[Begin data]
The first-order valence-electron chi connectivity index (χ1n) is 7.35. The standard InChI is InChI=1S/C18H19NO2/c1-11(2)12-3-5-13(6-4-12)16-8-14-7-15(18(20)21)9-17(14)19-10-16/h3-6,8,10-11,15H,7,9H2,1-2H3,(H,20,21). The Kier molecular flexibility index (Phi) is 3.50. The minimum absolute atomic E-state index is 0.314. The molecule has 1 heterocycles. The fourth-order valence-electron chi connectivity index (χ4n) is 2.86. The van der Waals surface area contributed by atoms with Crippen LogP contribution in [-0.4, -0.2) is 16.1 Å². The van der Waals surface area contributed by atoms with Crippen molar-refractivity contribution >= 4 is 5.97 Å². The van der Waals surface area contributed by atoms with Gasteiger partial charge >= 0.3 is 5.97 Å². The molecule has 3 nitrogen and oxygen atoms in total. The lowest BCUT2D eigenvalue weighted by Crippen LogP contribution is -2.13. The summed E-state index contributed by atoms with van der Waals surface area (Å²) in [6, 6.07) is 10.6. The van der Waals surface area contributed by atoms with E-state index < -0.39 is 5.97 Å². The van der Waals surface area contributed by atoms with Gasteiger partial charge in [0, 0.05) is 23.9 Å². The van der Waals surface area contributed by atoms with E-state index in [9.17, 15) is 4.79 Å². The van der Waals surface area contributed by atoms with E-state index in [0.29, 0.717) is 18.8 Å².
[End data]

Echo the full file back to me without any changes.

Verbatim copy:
The first-order valence-electron chi connectivity index (χ1n) is 7.35. The standard InChI is InChI=1S/C18H19NO2/c1-11(2)12-3-5-13(6-4-12)16-8-14-7-15(18(20)21)9-17(14)19-10-16/h3-6,8,10-11,15H,7,9H2,1-2H3,(H,20,21). The Kier molecular flexibility index (Phi) is 3.50. The minimum absolute atomic E-state index is 0.314. The molecule has 1 heterocycles. The fourth-order valence-electron chi connectivity index (χ4n) is 2.86. The van der Waals surface area contributed by atoms with Crippen LogP contribution in [-0.4, -0.2) is 16.1 Å². The van der Waals surface area contributed by atoms with Crippen molar-refractivity contribution >= 4 is 5.97 Å². The van der Waals surface area contributed by atoms with Gasteiger partial charge >= 0.3 is 5.97 Å². The molecule has 3 nitrogen and oxygen atoms in total. The lowest BCUT2D eigenvalue weighted by Crippen LogP contribution is -2.13. The summed E-state index contributed by atoms with van der Waals surface area (Å²) in [6, 6.07) is 10.6. The van der Waals surface area contributed by atoms with E-state index < -0.39 is 5.97 Å². The van der Waals surface area contributed by atoms with Gasteiger partial charge in [0, 0.05) is 23.9 Å². The van der Waals surface area contributed by atoms with E-state index in [9.17, 15) is 4.79 Å². The van der Waals surface area contributed by atoms with E-state index in [0.29, 0.717) is 18.8 Å².